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Sensation Seeking Lesson Plan

Melinda Bell

January 31, 2008

Period 5

Rm. 316


Course: AP Psychology

Unit: Motivation and Emotion

Lesson Length: 1 day

Lesson Topic: Sensation Seeking as a perspective of homeostasis


Background of the Class: This is an AP course with 30 students in the class. Most of the students are very bright and actively participate in group discussions, but there are a few who struggle with an AP level course and either do not participate or are disruptions.


Indicator: Students will identify homeostatic mechanisms



    1. Students will complete, analyze, and discuss Zuckerman’s Survey on Sensation in order to ascertain its effect on motivation.


Lesson Background: We have previously defined and discussed motivation on a general level.  



  • Zuckerman Test, “Sensation Seeking Scale”
  • Vocabulary overhead


Instructional Procedure:


Warm-Up/Drill: (7 mins.)

1.      Students will define sensation seeking, and rate their sensation seeking on a scale from 1-10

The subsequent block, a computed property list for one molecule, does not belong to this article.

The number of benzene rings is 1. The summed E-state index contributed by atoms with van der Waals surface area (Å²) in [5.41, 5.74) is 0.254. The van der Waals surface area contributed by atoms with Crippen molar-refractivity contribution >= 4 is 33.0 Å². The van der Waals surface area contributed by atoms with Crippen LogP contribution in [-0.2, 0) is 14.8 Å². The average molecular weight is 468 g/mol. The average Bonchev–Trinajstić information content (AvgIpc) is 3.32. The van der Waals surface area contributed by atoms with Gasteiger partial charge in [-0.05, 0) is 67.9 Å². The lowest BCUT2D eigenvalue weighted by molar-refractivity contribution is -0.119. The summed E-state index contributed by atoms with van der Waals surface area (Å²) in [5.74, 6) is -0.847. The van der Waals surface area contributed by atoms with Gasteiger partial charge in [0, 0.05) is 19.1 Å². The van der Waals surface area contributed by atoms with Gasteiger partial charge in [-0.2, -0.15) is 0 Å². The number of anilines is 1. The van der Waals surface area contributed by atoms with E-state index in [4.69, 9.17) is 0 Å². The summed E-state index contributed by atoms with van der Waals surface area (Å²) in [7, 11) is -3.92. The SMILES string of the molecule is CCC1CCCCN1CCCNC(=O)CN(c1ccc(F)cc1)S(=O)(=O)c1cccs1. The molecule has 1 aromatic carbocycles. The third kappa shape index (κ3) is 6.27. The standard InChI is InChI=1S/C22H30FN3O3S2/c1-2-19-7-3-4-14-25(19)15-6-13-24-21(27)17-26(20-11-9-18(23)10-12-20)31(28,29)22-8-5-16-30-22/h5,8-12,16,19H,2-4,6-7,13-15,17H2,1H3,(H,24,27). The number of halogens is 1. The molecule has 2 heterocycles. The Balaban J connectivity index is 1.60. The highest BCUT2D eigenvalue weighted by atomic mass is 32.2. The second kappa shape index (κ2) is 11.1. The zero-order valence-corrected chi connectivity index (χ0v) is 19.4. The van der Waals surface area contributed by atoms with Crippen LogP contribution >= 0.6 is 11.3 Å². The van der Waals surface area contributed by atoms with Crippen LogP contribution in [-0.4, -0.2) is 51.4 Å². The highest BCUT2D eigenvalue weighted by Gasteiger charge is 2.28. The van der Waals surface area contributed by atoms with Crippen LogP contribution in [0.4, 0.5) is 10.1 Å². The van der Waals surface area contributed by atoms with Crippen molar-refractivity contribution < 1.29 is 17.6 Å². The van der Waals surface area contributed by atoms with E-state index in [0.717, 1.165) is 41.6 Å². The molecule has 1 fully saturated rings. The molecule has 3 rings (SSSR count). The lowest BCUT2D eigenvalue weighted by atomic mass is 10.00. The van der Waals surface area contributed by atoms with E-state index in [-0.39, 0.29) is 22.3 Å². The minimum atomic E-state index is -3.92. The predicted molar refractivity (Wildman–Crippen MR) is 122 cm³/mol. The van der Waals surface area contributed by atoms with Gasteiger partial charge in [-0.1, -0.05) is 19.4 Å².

a.       We will create a class definition of sensation seeking

b.      We will discuss their reasons for their number


Lesson: (25 mins)

  1. We will define homeostatic mechanisms and identify a variety of examples
  2. Students will take the Marvin Zuckerman Sensation Seeking Scale
    1. 72 questions
    2. When students are finished they will record their results
  3. As a class we will analyze their findings
    1. Define the scoring scale
    2. Discuss accuracy
  4. Class discussion about Zuckerman and his test
    1. Discuss how scores might change
    2. Identify the behaviors that high sensation seeking people might indulge in

Closing Activities (5 mins)

1.      Students will revisit their original sensation seeking score (self given)

2.      Discuss how close their score was to the test score

3.      Time permitting: students will write an exit slip on several key points of the class discussion.



Formative Assessment:

  1. Class Participation


Summative Assessment:

  1. Unit assessment upon completion of the Unit


Subsequent Class Activities: After the completion of this lesson, students will continue to focus on motivation and emotion.